Benjamin Franklin famously said that ‘the only certain things in life are death and taxes.’ Whereas recent headlines about organisations such as Google and Amazon show that we’re more than willing to talk about taxes, death is a less popular topic of conversation. 60% of UK adults don’t have a valid will, and 37% die without having made plans to pay for their funerals. The numbers of local authority funerals provided under the Public Health Act 1984, when no one is willing or able to take responsibility for the arrangements of the deceased, have been increasing year on year, with 2,580 occurring last year.
Further, not everybody knows the many options available to them. Though most people know that they can donate their body to science or be buried at sea, did you know you can have your ashes shot in to space in a specially adapted rocket, be buried in your back garden (as long as it doesn’t interfere with water supplies), or be stored in a niche in a long-barrow columbarium? Your relatives may not know either, and only 9% of adults have written down what they want to happen to them after their death.
APSE, however, has been bucking this trend. We recently set up a new advisory group for Council staff, elected members and Unions working with bereavement services. Our Performance Networks conference included a workshop on the most current issues, and we will shortly be holding our second national Cemeteries and Crematoria seminar.
APSE’s Solutions team has also been working on these issues. In 2015, we held a workshop with member Councils from around the UK, which looked at commercial opportunities in bereavement services. Whereas most Councils will charge for things like cremations and burial plots, the workshop recognised the bulk of the costs for the average funeral will be paid to the undertaker, for taking the deceased to a mortuary and chapel of rest, and making the arrangements for the funeral. There will also be ancillary costs for items such as flowers, catering, venues, and so on – many of which Councils could provide themselves.
Three Councils decided to take this further, and jointly commissioned APSE to work with them to develop a business case for offering an end-to-end funeral service, where the Council takes on the role of undertaker, as well as providing other essential services.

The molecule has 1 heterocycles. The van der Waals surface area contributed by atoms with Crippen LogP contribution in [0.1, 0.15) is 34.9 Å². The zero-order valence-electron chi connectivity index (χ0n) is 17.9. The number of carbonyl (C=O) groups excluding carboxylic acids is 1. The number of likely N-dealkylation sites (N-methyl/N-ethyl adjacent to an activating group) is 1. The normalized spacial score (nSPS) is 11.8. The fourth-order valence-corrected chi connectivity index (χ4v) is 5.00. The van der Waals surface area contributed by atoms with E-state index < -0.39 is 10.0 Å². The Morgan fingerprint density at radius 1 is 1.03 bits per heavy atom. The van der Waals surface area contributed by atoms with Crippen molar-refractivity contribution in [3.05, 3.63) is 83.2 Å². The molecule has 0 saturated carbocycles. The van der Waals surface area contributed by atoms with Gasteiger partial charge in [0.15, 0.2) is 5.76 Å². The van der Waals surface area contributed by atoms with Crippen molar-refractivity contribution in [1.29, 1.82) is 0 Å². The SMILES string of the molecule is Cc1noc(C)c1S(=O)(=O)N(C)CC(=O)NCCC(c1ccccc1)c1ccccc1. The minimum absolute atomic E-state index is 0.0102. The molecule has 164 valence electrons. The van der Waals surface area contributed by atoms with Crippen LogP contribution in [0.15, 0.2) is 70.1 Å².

We used APSE’s ‘five case’ model to assess the legal, strategic, commercial, financial and operational cases and found that Councils are well placed to make a strong business case for providing an end-to-end service. They have commercial advantages in terms of trust, reputation, partnerships and resources that would enable them to move into this industry.
Our research showed that legally, there are no more restrictions on Councils to trade in this area than there would be for other types of trading. Taking the average cost for a funeral, which is £3,590, and statistics from the ONS, the UK funeral market is worth around £2.1 billion annually, with the two biggest providers, Cooperative Funeral Care and Dignity handling around 36% of the market.
Despite this, the range of options offered to customers is often poor, with the emphasis on a traditional funeral model that has not changed since Victorian times. Funerals are a ‘crisis purchase’ with people being required to make quick decisions about substantial expenditure when they are emotionally ill-equipped to do so, and so not likely to shop around and make the sorts of comparisons they would for other services. Alongside this, funeral poverty is increasing with more and more people unable to meet the cost of the type of funeral they might want, or that they believe the deceased would have wanted. People take on debt, including pay day loans, to meet the costs, and only 59% of applications to the social fund are successful.
APSE will continue to work with the three Councils, providing further support for them to move forward with their business models.
In the meantime, the knowledge and experience we have developed from carrying out this, and other work, means we are well-placed to work with bereavement services in order to carry out needs assessments for cemeteries and crematoria, provide support with burial and cremation planning for input into Green Space strategies and Local Development Plans, and deliver workshops on commercial development and trading issues.
For further information, contact Karen Dyson, APSE Solutions Senior Consultant. Email firstname.lastname@example.org or call 0161 772 1810.